The Jason Van Dyke verdict a step toward healing a broken Chicago



October 9, 2018 - 10:38 AM

People rally in Chicago after a jury delivered a guilty verdict on Friday in the trial of Chicago police officer Jason Van Dyke in the shooting death of Laquan McDonald. Chris Walker/Chicago Tribune/TNS

It took a Cook County jury less than eight hours to affirm a conclusion most of Chicago reached nearly three years ago: Police Officer Jason Van Dyke did not need to kill Laquan McDonald.
Van Dyke was convicted Friday of second-degree murder and 16 counts of aggravated battery — one for each of the bullets that struck the black teenager on Oct. 20, 2014. To reach a verdict of second-degree murder, the jury had to find that Van Dyke fired because he was afraid for his safety, but that his fear was unreasonable.
We salute the jurors for capably shouldering this sobering responsibility. Their verdict is not cause for celebration. Still, we hope it marks a turning point for a city working desperately to heal the broken trust between its police and citizens.
A police video of the shooting — released to the public in November 2015 after a lengthy legal battle — showed Van Dyke firing at McDonald, who was walking away from police officers, holding a 3-inch knife and ignoring their orders to stop. Van Dyke kept firing after McDonald collapsed, dying, in the middle of South Pulaski Road.
Jurors watched that video dozens of times during 10 days of testimony. They also watched a cartoonish animated version presented by defense attorneys that purported to show the shooting from Van Dyke’s perspective. And they heard Van Dyke testify that neither version accurately represented what he saw: the teenager menacing him with a knife while advancing toward the officer, then trying to get up after he’d collapsed from the first gunshots.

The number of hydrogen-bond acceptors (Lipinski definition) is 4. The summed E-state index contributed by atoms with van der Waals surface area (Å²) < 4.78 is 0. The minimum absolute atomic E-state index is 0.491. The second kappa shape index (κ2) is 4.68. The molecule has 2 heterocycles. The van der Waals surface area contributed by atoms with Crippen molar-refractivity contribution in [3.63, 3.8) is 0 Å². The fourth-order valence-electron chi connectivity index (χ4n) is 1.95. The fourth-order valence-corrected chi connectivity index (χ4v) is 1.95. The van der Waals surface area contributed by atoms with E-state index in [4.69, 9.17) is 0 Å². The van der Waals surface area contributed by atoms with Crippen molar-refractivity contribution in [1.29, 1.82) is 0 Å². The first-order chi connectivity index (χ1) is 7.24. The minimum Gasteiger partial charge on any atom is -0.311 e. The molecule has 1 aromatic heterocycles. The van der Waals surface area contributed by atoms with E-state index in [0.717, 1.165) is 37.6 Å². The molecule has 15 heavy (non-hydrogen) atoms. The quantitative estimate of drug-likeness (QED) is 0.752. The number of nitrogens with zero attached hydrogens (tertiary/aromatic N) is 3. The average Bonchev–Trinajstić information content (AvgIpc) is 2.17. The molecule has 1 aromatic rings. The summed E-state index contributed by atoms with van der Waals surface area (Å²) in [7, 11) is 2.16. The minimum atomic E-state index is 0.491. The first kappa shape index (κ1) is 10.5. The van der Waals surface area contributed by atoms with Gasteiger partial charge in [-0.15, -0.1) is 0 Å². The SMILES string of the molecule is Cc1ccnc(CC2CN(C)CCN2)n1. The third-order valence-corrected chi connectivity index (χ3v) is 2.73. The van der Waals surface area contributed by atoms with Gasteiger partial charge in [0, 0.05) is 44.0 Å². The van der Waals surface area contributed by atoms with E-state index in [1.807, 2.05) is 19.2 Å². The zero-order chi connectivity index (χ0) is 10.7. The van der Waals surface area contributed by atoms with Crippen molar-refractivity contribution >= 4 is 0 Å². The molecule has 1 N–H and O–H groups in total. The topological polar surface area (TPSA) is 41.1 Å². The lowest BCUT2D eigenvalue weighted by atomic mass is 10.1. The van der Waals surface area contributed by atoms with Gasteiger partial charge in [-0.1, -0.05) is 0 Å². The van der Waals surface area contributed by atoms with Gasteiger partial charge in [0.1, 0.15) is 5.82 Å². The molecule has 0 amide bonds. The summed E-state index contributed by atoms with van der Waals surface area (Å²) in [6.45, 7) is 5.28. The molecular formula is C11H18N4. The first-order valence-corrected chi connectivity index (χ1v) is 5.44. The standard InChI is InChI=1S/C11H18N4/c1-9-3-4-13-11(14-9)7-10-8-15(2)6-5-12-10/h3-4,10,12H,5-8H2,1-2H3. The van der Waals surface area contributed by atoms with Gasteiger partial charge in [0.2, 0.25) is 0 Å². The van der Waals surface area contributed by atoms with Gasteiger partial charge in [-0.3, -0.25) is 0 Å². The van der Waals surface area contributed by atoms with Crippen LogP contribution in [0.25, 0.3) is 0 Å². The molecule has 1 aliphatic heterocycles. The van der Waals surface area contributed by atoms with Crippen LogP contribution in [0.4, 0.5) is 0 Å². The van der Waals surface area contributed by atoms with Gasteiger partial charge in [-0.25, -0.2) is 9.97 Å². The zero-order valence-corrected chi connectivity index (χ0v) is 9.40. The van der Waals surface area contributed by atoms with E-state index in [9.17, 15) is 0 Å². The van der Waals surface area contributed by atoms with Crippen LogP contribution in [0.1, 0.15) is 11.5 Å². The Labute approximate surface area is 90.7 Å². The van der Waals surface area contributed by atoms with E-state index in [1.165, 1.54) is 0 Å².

If you’ve seen the police video yourself, you know how utterly damning it is. We’re not surprised the jurors rejected a defense team reinterpretation starkly at odds with what their own eyes could see.
Absent that video, it’s unlikely that McDonald’s death would have become the catalyst for reform. It’s unlikely most Chicagoans would know his name at all.
On the night of the shooting, a police union spokesman at the scene fed reporters a false narrative in which Van Dyke fired in self-defense after McDonald lunged at him with a knife. The Police Department’s official statement did not correct the falsehoods. Van Dyke’s fellow officers closed ranks, coordinating their stories to protect him. Three of them now face criminal charges for conspiring to provide “virtually identical false information,” according to prosecutors.
The video told a different story. And it revealed some outrageous malfeasance. Questions about the lack of sound with the images led to the discovery that many officers were routinely disabling their vehicles’ cameras or audio — at least five other cameras had recorded video at the scene, all without sound. The Cook County state’s attorney’s office acknowledged that video supplied by police in other criminal cases rarely included audio. Neither prosecutors nor police supervisors had bothered to find out why.
We’re recounting all of this as a reminder that McDonald’s death exposed much more than what Mayor Rahm Emanuel first tried to present as a problem with “one individual.” It revealed systemic failures in the Police Department, from top to bottom. It showed the complicity of generations of politicians who were eager to look the other way.
Sustained outrage over McDonald’s death has forced the city to acknowledge those failures and work in earnest to address them. Real progress has been made, but there is still a long way to go before Chicagoans are confident that police officers are being held accountable for their actions.
Friday’s verdict is a painful but important step.
— The Chicago Tribune

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